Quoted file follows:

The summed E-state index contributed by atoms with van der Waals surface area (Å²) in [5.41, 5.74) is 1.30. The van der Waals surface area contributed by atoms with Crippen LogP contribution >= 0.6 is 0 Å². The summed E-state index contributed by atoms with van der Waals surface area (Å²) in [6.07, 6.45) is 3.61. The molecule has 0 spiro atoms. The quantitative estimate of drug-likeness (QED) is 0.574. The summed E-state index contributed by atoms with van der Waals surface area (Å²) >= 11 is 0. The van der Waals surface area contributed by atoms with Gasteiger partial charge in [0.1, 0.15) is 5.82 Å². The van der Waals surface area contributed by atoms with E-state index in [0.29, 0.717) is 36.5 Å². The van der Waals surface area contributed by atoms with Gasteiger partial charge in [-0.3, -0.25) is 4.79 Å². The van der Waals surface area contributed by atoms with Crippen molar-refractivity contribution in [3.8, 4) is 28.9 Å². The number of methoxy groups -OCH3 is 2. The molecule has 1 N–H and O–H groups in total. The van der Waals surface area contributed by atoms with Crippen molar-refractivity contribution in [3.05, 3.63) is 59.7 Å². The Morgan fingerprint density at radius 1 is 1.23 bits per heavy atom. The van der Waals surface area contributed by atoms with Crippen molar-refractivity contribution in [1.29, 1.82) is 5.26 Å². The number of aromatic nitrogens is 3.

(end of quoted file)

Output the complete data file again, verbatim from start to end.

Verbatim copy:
The summed E-state index contributed by atoms with van der Waals surface area (Å²) in [5.41, 5.74) is 1.30. The van der Waals surface area contributed by atoms with Crippen LogP contribution >= 0.6 is 0 Å². The summed E-state index contributed by atoms with van der Waals surface area (Å²) in [6.07, 6.45) is 3.61. The molecule has 0 spiro atoms. The quantitative estimate of drug-likeness (QED) is 0.574. The summed E-state index contributed by atoms with van der Waals surface area (Å²) >= 11 is 0. The van der Waals surface area contributed by atoms with Gasteiger partial charge in [0.1, 0.15) is 5.82 Å². The van der Waals surface area contributed by atoms with E-state index in [0.29, 0.717) is 36.5 Å². The van der Waals surface area contributed by atoms with Gasteiger partial charge in [-0.3, -0.25) is 4.79 Å². The van der Waals surface area contributed by atoms with Crippen molar-refractivity contribution in [3.8, 4) is 28.9 Å². The number of methoxy groups -OCH3 is 2. The molecule has 1 N–H and O–H groups in total. The van der Waals surface area contributed by atoms with Crippen molar-refractivity contribution in [3.05, 3.63) is 59.7 Å². The Morgan fingerprint density at radius 1 is 1.23 bits per heavy atom. The van der Waals surface area contributed by atoms with Crippen molar-refractivity contribution in [1.29, 1.82) is 5.26 Å². The number of aromatic nitrogens is 3.